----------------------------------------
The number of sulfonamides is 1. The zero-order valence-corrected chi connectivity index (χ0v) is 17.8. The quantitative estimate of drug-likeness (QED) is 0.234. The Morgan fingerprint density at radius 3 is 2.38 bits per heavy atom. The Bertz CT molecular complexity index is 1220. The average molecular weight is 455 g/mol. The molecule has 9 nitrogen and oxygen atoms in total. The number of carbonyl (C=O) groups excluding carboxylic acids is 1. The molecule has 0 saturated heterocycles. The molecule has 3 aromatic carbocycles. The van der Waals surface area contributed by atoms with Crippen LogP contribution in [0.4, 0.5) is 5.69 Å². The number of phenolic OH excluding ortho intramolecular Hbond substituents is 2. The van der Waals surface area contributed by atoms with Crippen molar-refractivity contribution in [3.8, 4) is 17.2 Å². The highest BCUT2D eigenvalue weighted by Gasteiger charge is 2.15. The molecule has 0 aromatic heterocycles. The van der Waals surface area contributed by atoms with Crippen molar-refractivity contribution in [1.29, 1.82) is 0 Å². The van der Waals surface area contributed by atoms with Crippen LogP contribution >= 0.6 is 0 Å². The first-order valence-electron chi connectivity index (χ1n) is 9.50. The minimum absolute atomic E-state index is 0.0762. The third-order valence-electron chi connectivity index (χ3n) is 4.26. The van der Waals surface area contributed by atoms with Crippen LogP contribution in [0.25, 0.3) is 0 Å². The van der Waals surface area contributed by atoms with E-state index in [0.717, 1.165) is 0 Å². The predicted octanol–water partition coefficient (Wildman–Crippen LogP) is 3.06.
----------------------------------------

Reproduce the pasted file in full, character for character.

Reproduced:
The number of sulfonamides is 1. The zero-order valence-corrected chi connectivity index (χ0v) is 17.8. The quantitative estimate of drug-likeness (QED) is 0.234. The Morgan fingerprint density at radius 3 is 2.38 bits per heavy atom. The Bertz CT molecular complexity index is 1220. The average molecular weight is 455 g/mol. The molecule has 9 nitrogen and oxygen atoms in total. The number of carbonyl (C=O) groups excluding carboxylic acids is 1. The molecule has 0 saturated heterocycles. The molecule has 3 aromatic carbocycles. The van der Waals surface area contributed by atoms with Crippen LogP contribution in [0.4, 0.5) is 5.69 Å². The number of phenolic OH excluding ortho intramolecular Hbond substituents is 2. The van der Waals surface area contributed by atoms with Crippen molar-refractivity contribution in [3.8, 4) is 17.2 Å². The highest BCUT2D eigenvalue weighted by Gasteiger charge is 2.15. The molecule has 0 aromatic heterocycles. The van der Waals surface area contributed by atoms with Crippen molar-refractivity contribution in [1.29, 1.82) is 0 Å². The van der Waals surface area contributed by atoms with Crippen LogP contribution >= 0.6 is 0 Å². The first-order valence-electron chi connectivity index (χ1n) is 9.50. The minimum absolute atomic E-state index is 0.0762. The third-order valence-electron chi connectivity index (χ3n) is 4.26. The van der Waals surface area contributed by atoms with Crippen LogP contribution in [0.25, 0.3) is 0 Å². The van der Waals surface area contributed by atoms with E-state index in [0.717, 1.165) is 0 Å². The predicted octanol–water partition coefficient (Wildman–Crippen LogP) is 3.06.